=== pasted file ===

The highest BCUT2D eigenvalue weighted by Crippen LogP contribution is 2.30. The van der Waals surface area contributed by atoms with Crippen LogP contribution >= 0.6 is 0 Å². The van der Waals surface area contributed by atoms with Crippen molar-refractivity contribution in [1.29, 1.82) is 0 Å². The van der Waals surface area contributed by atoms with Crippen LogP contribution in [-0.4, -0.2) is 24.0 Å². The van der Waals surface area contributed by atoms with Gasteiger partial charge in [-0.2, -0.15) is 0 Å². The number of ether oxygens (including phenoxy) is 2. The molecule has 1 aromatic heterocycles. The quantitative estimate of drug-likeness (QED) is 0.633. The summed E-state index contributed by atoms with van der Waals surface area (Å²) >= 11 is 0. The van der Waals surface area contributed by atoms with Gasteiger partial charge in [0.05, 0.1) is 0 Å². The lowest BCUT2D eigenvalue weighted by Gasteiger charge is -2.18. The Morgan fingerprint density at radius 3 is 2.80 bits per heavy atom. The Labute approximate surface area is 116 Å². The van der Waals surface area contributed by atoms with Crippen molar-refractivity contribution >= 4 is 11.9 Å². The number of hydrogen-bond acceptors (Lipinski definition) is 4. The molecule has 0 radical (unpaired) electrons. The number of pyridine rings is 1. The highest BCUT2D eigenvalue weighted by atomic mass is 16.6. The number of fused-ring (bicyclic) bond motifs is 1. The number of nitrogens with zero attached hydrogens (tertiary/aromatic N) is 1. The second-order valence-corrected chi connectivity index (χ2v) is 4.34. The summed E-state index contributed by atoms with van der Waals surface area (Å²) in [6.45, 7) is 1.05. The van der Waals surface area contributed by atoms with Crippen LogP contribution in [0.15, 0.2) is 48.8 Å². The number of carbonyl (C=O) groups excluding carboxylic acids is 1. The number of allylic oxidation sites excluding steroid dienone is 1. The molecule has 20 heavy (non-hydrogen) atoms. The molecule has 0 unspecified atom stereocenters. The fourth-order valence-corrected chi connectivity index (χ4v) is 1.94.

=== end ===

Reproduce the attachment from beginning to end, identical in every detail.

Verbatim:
The highest BCUT2D eigenvalue weighted by Crippen LogP contribution is 2.30. The van der Waals surface area contributed by atoms with Crippen LogP contribution >= 0.6 is 0 Å². The van der Waals surface area contributed by atoms with Crippen molar-refractivity contribution in [1.29, 1.82) is 0 Å². The van der Waals surface area contributed by atoms with Crippen LogP contribution in [-0.4, -0.2) is 24.0 Å². The van der Waals surface area contributed by atoms with Gasteiger partial charge in [-0.2, -0.15) is 0 Å². The number of ether oxygens (including phenoxy) is 2. The molecule has 1 aromatic heterocycles. The quantitative estimate of drug-likeness (QED) is 0.633. The summed E-state index contributed by atoms with van der Waals surface area (Å²) >= 11 is 0. The van der Waals surface area contributed by atoms with Gasteiger partial charge in [0.05, 0.1) is 0 Å². The lowest BCUT2D eigenvalue weighted by Gasteiger charge is -2.18. The Morgan fingerprint density at radius 3 is 2.80 bits per heavy atom. The Labute approximate surface area is 116 Å². The van der Waals surface area contributed by atoms with Crippen molar-refractivity contribution >= 4 is 11.9 Å². The number of hydrogen-bond acceptors (Lipinski definition) is 4. The molecule has 0 radical (unpaired) electrons. The number of pyridine rings is 1. The highest BCUT2D eigenvalue weighted by atomic mass is 16.6. The number of fused-ring (bicyclic) bond motifs is 1. The number of nitrogens with zero attached hydrogens (tertiary/aromatic N) is 1. The second-order valence-corrected chi connectivity index (χ2v) is 4.34. The summed E-state index contributed by atoms with van der Waals surface area (Å²) in [6.45, 7) is 1.05. The van der Waals surface area contributed by atoms with Crippen LogP contribution in [0.15, 0.2) is 48.8 Å². The number of carbonyl (C=O) groups excluding carboxylic acids is 1. The number of allylic oxidation sites excluding steroid dienone is 1. The molecule has 20 heavy (non-hydrogen) atoms. The molecule has 0 unspecified atom stereocenters. The fourth-order valence-corrected chi connectivity index (χ4v) is 1.94.